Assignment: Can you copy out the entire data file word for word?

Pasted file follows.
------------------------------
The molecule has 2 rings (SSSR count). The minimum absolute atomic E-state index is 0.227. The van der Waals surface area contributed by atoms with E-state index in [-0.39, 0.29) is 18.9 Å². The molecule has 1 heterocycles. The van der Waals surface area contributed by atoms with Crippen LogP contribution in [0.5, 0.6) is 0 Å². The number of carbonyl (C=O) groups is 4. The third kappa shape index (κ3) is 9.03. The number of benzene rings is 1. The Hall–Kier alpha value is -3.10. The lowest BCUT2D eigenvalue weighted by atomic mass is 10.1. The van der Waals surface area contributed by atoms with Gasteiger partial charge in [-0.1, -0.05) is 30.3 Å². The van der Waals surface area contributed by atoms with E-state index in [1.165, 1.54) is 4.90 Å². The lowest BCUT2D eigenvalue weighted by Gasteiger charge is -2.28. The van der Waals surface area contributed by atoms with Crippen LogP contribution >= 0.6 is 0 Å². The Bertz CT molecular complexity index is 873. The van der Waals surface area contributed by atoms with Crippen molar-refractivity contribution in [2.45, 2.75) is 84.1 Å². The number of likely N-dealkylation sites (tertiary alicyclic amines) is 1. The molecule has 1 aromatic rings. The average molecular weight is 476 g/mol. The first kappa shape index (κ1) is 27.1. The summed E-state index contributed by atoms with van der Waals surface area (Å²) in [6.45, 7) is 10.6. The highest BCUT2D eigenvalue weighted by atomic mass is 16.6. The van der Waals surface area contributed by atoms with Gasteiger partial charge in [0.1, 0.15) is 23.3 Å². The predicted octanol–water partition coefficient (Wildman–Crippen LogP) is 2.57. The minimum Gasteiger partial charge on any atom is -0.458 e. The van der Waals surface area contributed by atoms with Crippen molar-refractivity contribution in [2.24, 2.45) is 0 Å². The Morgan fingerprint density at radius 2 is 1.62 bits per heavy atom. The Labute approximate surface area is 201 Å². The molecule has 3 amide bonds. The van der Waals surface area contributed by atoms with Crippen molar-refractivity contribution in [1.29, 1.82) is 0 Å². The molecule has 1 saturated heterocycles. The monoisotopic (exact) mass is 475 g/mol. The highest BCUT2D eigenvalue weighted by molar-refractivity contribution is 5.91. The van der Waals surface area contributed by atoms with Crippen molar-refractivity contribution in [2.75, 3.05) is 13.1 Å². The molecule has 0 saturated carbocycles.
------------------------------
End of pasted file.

The molecule has 2 rings (SSSR count). The minimum absolute atomic E-state index is 0.227. The van der Waals surface area contributed by atoms with E-state index in [-0.39, 0.29) is 18.9 Å². The molecule has 1 heterocycles. The van der Waals surface area contributed by atoms with Crippen LogP contribution in [0.5, 0.6) is 0 Å². The number of carbonyl (C=O) groups is 4. The third kappa shape index (κ3) is 9.03. The number of benzene rings is 1. The Hall–Kier alpha value is -3.10. The lowest BCUT2D eigenvalue weighted by atomic mass is 10.1. The van der Waals surface area contributed by atoms with Gasteiger partial charge in [-0.1, -0.05) is 30.3 Å². The van der Waals surface area contributed by atoms with E-state index in [1.165, 1.54) is 4.90 Å². The lowest BCUT2D eigenvalue weighted by Gasteiger charge is -2.28. The van der Waals surface area contributed by atoms with Crippen LogP contribution >= 0.6 is 0 Å². The Bertz CT molecular complexity index is 873. The van der Waals surface area contributed by atoms with Crippen molar-refractivity contribution in [2.45, 2.75) is 84.1 Å². The number of likely N-dealkylation sites (tertiary alicyclic amines) is 1. The molecule has 1 aromatic rings. The average molecular weight is 476 g/mol. The first kappa shape index (κ1) is 27.1. The summed E-state index contributed by atoms with van der Waals surface area (Å²) in [6.45, 7) is 10.6. The highest BCUT2D eigenvalue weighted by atomic mass is 16.6. The van der Waals surface area contributed by atoms with Gasteiger partial charge in [0.1, 0.15) is 23.3 Å². The predicted octanol–water partition coefficient (Wildman–Crippen LogP) is 2.57. The minimum Gasteiger partial charge on any atom is -0.458 e. The van der Waals surface area contributed by atoms with Crippen molar-refractivity contribution in [2.24, 2.45) is 0 Å². The Morgan fingerprint density at radius 2 is 1.62 bits per heavy atom. The Labute approximate surface area is 201 Å². The molecule has 3 amide bonds. The van der Waals surface area contributed by atoms with Crippen molar-refractivity contribution in [1.29, 1.82) is 0 Å². The molecule has 1 saturated heterocycles. The monoisotopic (exact) mass is 475 g/mol. The highest BCUT2D eigenvalue weighted by molar-refractivity contribution is 5.91. The van der Waals surface area contributed by atoms with Crippen molar-refractivity contribution in [2.75, 3.05) is 13.1 Å². The molecule has 0 saturated carbocycles.